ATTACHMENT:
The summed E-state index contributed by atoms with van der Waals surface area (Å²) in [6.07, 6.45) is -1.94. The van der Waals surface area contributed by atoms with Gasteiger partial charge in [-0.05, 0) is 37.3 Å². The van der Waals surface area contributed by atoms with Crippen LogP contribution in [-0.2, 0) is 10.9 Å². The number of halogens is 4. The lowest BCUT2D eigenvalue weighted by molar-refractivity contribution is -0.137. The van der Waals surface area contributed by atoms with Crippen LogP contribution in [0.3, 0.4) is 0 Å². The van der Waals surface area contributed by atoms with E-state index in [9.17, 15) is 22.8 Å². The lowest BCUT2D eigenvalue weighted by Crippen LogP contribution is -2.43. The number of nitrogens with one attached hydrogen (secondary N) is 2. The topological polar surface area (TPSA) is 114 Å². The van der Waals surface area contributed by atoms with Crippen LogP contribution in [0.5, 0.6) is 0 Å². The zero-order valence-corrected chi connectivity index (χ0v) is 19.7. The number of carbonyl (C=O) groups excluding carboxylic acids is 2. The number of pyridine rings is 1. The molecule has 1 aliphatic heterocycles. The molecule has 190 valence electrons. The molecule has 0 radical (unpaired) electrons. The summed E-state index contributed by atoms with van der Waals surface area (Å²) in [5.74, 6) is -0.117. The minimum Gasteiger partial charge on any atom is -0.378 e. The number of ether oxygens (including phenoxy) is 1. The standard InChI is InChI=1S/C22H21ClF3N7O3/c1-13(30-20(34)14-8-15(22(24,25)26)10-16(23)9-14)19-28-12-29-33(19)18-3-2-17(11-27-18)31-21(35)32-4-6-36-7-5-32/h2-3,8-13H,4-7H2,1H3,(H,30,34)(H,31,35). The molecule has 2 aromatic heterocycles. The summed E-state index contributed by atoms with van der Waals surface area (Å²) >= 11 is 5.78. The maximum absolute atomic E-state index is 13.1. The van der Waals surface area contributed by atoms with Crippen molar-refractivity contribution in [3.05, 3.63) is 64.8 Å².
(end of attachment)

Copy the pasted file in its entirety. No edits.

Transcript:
The summed E-state index contributed by atoms with van der Waals surface area (Å²) in [6.07, 6.45) is -1.94. The van der Waals surface area contributed by atoms with Gasteiger partial charge in [-0.05, 0) is 37.3 Å². The van der Waals surface area contributed by atoms with Crippen LogP contribution in [-0.2, 0) is 10.9 Å². The number of halogens is 4. The lowest BCUT2D eigenvalue weighted by molar-refractivity contribution is -0.137. The van der Waals surface area contributed by atoms with Crippen LogP contribution in [0.3, 0.4) is 0 Å². The van der Waals surface area contributed by atoms with E-state index in [9.17, 15) is 22.8 Å². The lowest BCUT2D eigenvalue weighted by Crippen LogP contribution is -2.43. The number of nitrogens with one attached hydrogen (secondary N) is 2. The topological polar surface area (TPSA) is 114 Å². The van der Waals surface area contributed by atoms with Crippen LogP contribution in [0.5, 0.6) is 0 Å². The zero-order valence-corrected chi connectivity index (χ0v) is 19.7. The number of carbonyl (C=O) groups excluding carboxylic acids is 2. The number of pyridine rings is 1. The molecule has 1 aliphatic heterocycles. The molecule has 190 valence electrons. The molecule has 0 radical (unpaired) electrons. The summed E-state index contributed by atoms with van der Waals surface area (Å²) in [5.74, 6) is -0.117. The minimum Gasteiger partial charge on any atom is -0.378 e. The number of ether oxygens (including phenoxy) is 1. The standard InChI is InChI=1S/C22H21ClF3N7O3/c1-13(30-20(34)14-8-15(22(24,25)26)10-16(23)9-14)19-28-12-29-33(19)18-3-2-17(11-27-18)31-21(35)32-4-6-36-7-5-32/h2-3,8-13H,4-7H2,1H3,(H,30,34)(H,31,35). The molecule has 2 aromatic heterocycles. The summed E-state index contributed by atoms with van der Waals surface area (Å²) >= 11 is 5.78. The maximum absolute atomic E-state index is 13.1. The van der Waals surface area contributed by atoms with Crippen molar-refractivity contribution in [3.05, 3.63) is 64.8 Å².